The Talk wants to hear from moms, and I'll be sending your suggestions their way, so please share!

Photo/Dawn Sandomeno


  1. I've been following the news about this new show coming up. I'd love to see more discussion out there about the stress of raising special needs kids. There's tons of info out there about autism, for example, but not a lot about how stressful it is for the parents. It needs to be okay to say that you're struggling. It needs to be okay to say that of course you love your child, but this is REALLY HARD. I think so many of us feel that we're expected to be positive and upbeat all the time, and that if we complain at all, people will think we're bad moms or that we don't love our children. And that just adds extra pressure that we really don't need.

  2. Wow, you're getting to be quite the celeb yourself, Ellen. I'm not a parent but I have a disability as you know. I'd like to see focus put on the bullying of those with disabilities. The bullying focus seems to be only on gay teens for the moment. While that is a problem, the disabled who experience bullying are never mentioned save for that father you talked about. The disabled are even less likely or, perhaps, able to defend themselves so awareness must be raised regarding how pervasive a problem this type of bullying is. Celebs must be as vocal about this victimization as they are about any other.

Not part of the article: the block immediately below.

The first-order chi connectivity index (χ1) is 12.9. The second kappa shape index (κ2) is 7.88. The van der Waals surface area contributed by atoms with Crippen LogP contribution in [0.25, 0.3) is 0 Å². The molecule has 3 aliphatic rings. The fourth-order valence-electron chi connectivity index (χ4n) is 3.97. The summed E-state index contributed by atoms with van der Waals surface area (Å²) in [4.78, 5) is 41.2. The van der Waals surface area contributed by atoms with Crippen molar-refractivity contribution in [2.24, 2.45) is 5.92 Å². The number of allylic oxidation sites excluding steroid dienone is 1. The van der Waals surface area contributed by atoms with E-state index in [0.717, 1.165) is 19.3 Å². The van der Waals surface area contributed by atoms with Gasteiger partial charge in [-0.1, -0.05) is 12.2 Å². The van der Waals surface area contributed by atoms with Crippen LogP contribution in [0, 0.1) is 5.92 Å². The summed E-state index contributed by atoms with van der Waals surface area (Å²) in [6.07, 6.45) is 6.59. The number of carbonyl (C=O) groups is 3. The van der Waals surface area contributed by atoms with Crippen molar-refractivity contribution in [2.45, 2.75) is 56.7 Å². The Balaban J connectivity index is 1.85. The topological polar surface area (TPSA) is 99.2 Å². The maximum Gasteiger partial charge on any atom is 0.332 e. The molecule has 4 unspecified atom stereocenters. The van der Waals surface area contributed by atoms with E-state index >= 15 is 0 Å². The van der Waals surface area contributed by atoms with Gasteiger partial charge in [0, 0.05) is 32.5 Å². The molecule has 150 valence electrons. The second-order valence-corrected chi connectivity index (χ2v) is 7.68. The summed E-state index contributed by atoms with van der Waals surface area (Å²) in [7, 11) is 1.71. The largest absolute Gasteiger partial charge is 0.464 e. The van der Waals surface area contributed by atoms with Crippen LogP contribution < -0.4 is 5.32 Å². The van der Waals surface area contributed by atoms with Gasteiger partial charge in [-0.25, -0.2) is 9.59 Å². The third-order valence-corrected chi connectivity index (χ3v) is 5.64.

3. Okay, not that I'm totally stalking this post, but I totally agree with emailmarcy (above). My Little Dude has already been on the receiving end of some (minor) bullying in preschool, and he simply does not have the social/verbal skills to even respond. It breaks my heart and makes me afraid for what the upper grades hold for him.

  4. You met Sharon Osbourne?!?!?
    Me = jealous.

  5. I agree with everybody so far. I am also jealous that you met all of those wonderful ladies. I am anxious to watch this show!

    I think the first comment from stark raving mad mommy is perfect. I would love to see the daily living of special needs kids and their families on the show. I want them to show how hard it is on the parents and the siblings. I want them to show just how alone we feel somedays.

    I would love for them to follow this with how important it is for extended family to help out with just listening to parents share their feelings, or even offer to help in the daily living needs.